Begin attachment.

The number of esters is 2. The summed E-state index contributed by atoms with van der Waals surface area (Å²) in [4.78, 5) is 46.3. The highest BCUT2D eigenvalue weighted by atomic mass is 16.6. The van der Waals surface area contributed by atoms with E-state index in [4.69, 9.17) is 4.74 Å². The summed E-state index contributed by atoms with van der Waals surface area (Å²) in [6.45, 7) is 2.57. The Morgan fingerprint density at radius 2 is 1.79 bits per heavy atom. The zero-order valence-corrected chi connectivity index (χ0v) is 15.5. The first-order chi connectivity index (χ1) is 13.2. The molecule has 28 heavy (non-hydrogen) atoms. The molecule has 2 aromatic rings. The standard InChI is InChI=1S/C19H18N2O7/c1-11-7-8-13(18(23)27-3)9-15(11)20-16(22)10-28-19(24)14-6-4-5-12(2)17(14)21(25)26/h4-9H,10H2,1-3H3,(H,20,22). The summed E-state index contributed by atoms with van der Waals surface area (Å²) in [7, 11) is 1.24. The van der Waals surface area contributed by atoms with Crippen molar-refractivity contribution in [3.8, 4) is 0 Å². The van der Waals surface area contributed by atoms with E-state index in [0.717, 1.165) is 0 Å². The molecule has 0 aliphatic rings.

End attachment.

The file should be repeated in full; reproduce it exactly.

The number of esters is 2. The summed E-state index contributed by atoms with van der Waals surface area (Å²) in [4.78, 5) is 46.3. The highest BCUT2D eigenvalue weighted by atomic mass is 16.6. The van der Waals surface area contributed by atoms with E-state index in [4.69, 9.17) is 4.74 Å². The summed E-state index contributed by atoms with van der Waals surface area (Å²) in [6.45, 7) is 2.57. The Morgan fingerprint density at radius 2 is 1.79 bits per heavy atom. The zero-order valence-corrected chi connectivity index (χ0v) is 15.5. The first-order chi connectivity index (χ1) is 13.2. The molecule has 28 heavy (non-hydrogen) atoms. The molecule has 2 aromatic rings. The standard InChI is InChI=1S/C19H18N2O7/c1-11-7-8-13(18(23)27-3)9-15(11)20-16(22)10-28-19(24)14-6-4-5-12(2)17(14)21(25)26/h4-9H,10H2,1-3H3,(H,20,22). The summed E-state index contributed by atoms with van der Waals surface area (Å²) in [7, 11) is 1.24. The van der Waals surface area contributed by atoms with Crippen molar-refractivity contribution in [3.8, 4) is 0 Å². The van der Waals surface area contributed by atoms with E-state index in [0.717, 1.165) is 0 Å². The molecule has 0 aliphatic rings.